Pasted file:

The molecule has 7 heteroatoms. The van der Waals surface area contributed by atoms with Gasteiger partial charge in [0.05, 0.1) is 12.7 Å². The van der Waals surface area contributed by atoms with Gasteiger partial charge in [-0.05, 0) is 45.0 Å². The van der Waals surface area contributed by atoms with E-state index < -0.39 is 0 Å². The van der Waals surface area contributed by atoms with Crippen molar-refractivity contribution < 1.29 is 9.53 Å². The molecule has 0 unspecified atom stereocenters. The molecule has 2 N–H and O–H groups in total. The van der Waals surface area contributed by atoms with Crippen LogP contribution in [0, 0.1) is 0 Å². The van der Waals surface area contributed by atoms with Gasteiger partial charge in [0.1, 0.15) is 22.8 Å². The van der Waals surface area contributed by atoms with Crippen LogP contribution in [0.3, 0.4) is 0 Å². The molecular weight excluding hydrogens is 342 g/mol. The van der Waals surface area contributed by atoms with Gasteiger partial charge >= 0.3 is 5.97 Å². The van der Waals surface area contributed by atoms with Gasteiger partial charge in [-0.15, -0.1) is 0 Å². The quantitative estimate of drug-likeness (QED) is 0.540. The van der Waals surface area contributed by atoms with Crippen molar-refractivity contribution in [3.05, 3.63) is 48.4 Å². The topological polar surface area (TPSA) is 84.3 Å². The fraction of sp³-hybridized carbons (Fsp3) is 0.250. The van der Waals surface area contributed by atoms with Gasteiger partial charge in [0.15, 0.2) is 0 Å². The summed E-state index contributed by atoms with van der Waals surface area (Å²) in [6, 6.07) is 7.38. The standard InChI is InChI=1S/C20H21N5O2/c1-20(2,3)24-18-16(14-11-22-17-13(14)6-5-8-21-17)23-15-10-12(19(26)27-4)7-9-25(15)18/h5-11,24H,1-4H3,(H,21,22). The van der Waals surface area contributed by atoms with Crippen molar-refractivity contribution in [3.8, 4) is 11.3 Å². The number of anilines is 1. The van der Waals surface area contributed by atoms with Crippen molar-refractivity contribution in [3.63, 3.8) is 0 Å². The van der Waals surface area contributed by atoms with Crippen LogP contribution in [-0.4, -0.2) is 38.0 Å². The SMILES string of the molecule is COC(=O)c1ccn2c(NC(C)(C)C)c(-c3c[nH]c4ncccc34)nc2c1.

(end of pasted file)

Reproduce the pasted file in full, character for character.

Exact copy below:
The molecule has 7 heteroatoms. The van der Waals surface area contributed by atoms with Gasteiger partial charge in [0.05, 0.1) is 12.7 Å². The van der Waals surface area contributed by atoms with Gasteiger partial charge in [-0.05, 0) is 45.0 Å². The van der Waals surface area contributed by atoms with E-state index < -0.39 is 0 Å². The van der Waals surface area contributed by atoms with Crippen molar-refractivity contribution < 1.29 is 9.53 Å². The molecule has 0 unspecified atom stereocenters. The molecule has 2 N–H and O–H groups in total. The van der Waals surface area contributed by atoms with Crippen LogP contribution in [0, 0.1) is 0 Å². The van der Waals surface area contributed by atoms with Gasteiger partial charge in [0.1, 0.15) is 22.8 Å². The van der Waals surface area contributed by atoms with Crippen LogP contribution in [0.3, 0.4) is 0 Å². The molecular weight excluding hydrogens is 342 g/mol. The van der Waals surface area contributed by atoms with Gasteiger partial charge >= 0.3 is 5.97 Å². The van der Waals surface area contributed by atoms with Gasteiger partial charge in [-0.15, -0.1) is 0 Å². The quantitative estimate of drug-likeness (QED) is 0.540. The van der Waals surface area contributed by atoms with Crippen molar-refractivity contribution in [3.05, 3.63) is 48.4 Å². The topological polar surface area (TPSA) is 84.3 Å². The fraction of sp³-hybridized carbons (Fsp3) is 0.250. The van der Waals surface area contributed by atoms with Gasteiger partial charge in [0.15, 0.2) is 0 Å². The summed E-state index contributed by atoms with van der Waals surface area (Å²) in [6, 6.07) is 7.38. The standard InChI is InChI=1S/C20H21N5O2/c1-20(2,3)24-18-16(14-11-22-17-13(14)6-5-8-21-17)23-15-10-12(19(26)27-4)7-9-25(15)18/h5-11,24H,1-4H3,(H,21,22). The van der Waals surface area contributed by atoms with Crippen molar-refractivity contribution in [3.8, 4) is 11.3 Å². The number of anilines is 1. The van der Waals surface area contributed by atoms with Crippen molar-refractivity contribution in [3.63, 3.8) is 0 Å². The van der Waals surface area contributed by atoms with Crippen LogP contribution in [-0.4, -0.2) is 38.0 Å². The SMILES string of the molecule is COC(=O)c1ccn2c(NC(C)(C)C)c(-c3c[nH]c4ncccc34)nc2c1.